Harbour Grace groups hoping to make community centre roof replacement an election issue

·3 min read

Roof issues are causing major problems at a Harbour Grace community centre.

The Splash Centre has operated out of the old Harbour Grace Primary building since 2014 and now those running it want to bring people’s attention to the state of the building’s roof and the consequences of not getting it fixed.

With the provincial election in full swing, the centre thought it’d be a good time to start making noise about an issue that, if not addressed, could force the closure of the building.

“We’ve been trying to fight the battle without making too much noise about it, but now we’re reaching out to the parents to help us,” said Splash Centre executive director Maggie Snow. “It is their children who are going to be negatively impacted by the loss of the centre.”

In a recent news release, the centre implored upon people the importance of the health of the building’s roof and its importance to the programs that operate out of there.

The volunteer board that helps run the building is looking for written assurances from the three provincial election candidates running in Harbour Grace-Port de Grave that should they be elected they’ll secure funding to help with the repairs.

They're also asking parents to make sure to ask candidates where they stand on addressing the replacement of the roof.

The roof has long been an issue at the former Harbour Grace Primary. The centre moved to its current location in 2014 and the roof was identified as an area of concern back then.

“We were put here under the promise that this would be our permanent home,” said Snow. “The leaks have been an issue since it operated as a primary school.”

There were assurances the roofing problems would be addressed in the transition, but the fix didn't materialize.

Where once leaks were limited to a couple of areas, they have gotten progressively worse in the last couple of years.

“When it rains … our programs are weather dependent, which is unfortunate when you’re talking about an inside facility,” said Snow.

A recent estimate put the price tag on repairs to the roof in the $300,000 range.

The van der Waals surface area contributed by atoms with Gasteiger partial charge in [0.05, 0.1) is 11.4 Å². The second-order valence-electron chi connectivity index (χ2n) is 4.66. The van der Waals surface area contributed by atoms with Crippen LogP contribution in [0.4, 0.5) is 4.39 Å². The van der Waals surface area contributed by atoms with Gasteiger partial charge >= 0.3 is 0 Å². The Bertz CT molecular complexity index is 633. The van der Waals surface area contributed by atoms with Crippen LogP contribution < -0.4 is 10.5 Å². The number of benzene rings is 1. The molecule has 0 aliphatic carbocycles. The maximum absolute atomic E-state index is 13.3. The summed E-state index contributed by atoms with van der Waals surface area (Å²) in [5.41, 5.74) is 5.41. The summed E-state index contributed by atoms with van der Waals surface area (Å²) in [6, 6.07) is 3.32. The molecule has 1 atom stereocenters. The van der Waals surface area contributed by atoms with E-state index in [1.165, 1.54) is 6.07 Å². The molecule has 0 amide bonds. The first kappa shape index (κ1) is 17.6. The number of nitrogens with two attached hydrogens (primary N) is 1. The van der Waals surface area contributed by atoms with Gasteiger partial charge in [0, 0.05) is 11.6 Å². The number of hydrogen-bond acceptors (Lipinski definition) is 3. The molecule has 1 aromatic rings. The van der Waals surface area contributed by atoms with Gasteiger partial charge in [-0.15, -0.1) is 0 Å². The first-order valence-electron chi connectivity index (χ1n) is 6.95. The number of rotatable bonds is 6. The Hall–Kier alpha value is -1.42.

It isn’t only the area’s youth who benefit from having a space like the Splash Centre. The building is also home to the Harbour Grace branch of the Royal Canadian Legion, the Trinity Conception Resource Family Centre and the Communities Against Violence offices.

“It is not just the Splash Centre that would be affected,” said Snow. “It would be all of our programs and services, absolutely, but it would also be all of those additional groups, programs and services as well.”

Harbour Grace Mayor Don Coombs said the town has met with the Splash Centre board about the issue.

The town has also lobbied the provincial government noting the level of service the centre provides to the people in the town and the region as a whole in the form of a letter. That letter was sent in December.

“It is vital that we keep it up,” said Coombs.

The mayor said return correspondence from the government indicated there may be an opportunity for the town to take over the building, however, nothing has been decided on that front.

Coombs said he planned to take up the issue at the next meeting of the Joint Council of Conception Bay North.

“It provides an invaluable service here and not only Harbour Grace but the whole area,” said Coombs. “It is more than programs. There is everything there.”

The fear, for Coombs anyway, is that if the repairs are not done soon, the centre will be forced to look elsewhere for space and could be lost ot the town.

“We want to see it stay open for the programs that it is offering there,” he said.

Nicholas Mercer, Local Journalism Initiative Reporter, The Central Voice